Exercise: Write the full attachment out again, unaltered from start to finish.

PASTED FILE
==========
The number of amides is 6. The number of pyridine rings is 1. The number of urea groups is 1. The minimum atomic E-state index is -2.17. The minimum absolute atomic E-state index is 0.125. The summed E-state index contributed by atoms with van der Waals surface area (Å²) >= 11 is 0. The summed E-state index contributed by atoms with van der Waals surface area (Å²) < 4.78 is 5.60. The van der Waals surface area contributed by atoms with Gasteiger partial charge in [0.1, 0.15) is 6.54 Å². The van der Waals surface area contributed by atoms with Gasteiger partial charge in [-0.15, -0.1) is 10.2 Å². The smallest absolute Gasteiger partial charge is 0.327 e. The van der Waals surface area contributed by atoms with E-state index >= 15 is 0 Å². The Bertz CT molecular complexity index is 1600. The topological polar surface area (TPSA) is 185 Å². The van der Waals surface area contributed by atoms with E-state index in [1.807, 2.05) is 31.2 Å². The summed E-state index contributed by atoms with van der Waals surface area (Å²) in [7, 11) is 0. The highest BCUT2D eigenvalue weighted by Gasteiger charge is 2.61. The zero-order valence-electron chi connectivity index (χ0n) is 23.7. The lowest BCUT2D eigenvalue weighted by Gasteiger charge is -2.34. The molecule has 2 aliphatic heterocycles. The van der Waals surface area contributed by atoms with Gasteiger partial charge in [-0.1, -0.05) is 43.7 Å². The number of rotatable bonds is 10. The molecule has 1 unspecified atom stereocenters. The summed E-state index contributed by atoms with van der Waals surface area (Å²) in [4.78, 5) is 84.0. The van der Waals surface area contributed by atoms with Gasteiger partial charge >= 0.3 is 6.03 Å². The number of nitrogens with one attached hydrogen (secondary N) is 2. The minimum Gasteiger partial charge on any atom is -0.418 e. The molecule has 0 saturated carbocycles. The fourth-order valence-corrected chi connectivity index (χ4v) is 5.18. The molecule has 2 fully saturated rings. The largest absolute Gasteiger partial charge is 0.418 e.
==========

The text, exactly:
The number of amides is 6. The number of pyridine rings is 1. The number of urea groups is 1. The minimum atomic E-state index is -2.17. The minimum absolute atomic E-state index is 0.125. The summed E-state index contributed by atoms with van der Waals surface area (Å²) >= 11 is 0. The summed E-state index contributed by atoms with van der Waals surface area (Å²) < 4.78 is 5.60. The van der Waals surface area contributed by atoms with Gasteiger partial charge in [0.1, 0.15) is 6.54 Å². The van der Waals surface area contributed by atoms with Gasteiger partial charge in [-0.15, -0.1) is 10.2 Å². The smallest absolute Gasteiger partial charge is 0.327 e. The van der Waals surface area contributed by atoms with E-state index >= 15 is 0 Å². The Bertz CT molecular complexity index is 1600. The topological polar surface area (TPSA) is 185 Å². The van der Waals surface area contributed by atoms with E-state index in [1.807, 2.05) is 31.2 Å². The summed E-state index contributed by atoms with van der Waals surface area (Å²) in [7, 11) is 0. The highest BCUT2D eigenvalue weighted by Gasteiger charge is 2.61. The zero-order valence-electron chi connectivity index (χ0n) is 23.7. The lowest BCUT2D eigenvalue weighted by Gasteiger charge is -2.34. The molecule has 2 aliphatic heterocycles. The van der Waals surface area contributed by atoms with Gasteiger partial charge in [-0.1, -0.05) is 43.7 Å². The number of rotatable bonds is 10. The molecule has 1 unspecified atom stereocenters. The summed E-state index contributed by atoms with van der Waals surface area (Å²) in [4.78, 5) is 84.0. The van der Waals surface area contributed by atoms with Gasteiger partial charge >= 0.3 is 6.03 Å². The number of nitrogens with one attached hydrogen (secondary N) is 2. The minimum Gasteiger partial charge on any atom is -0.418 e. The molecule has 0 saturated carbocycles. The fourth-order valence-corrected chi connectivity index (χ4v) is 5.18. The molecule has 2 fully saturated rings. The largest absolute Gasteiger partial charge is 0.418 e.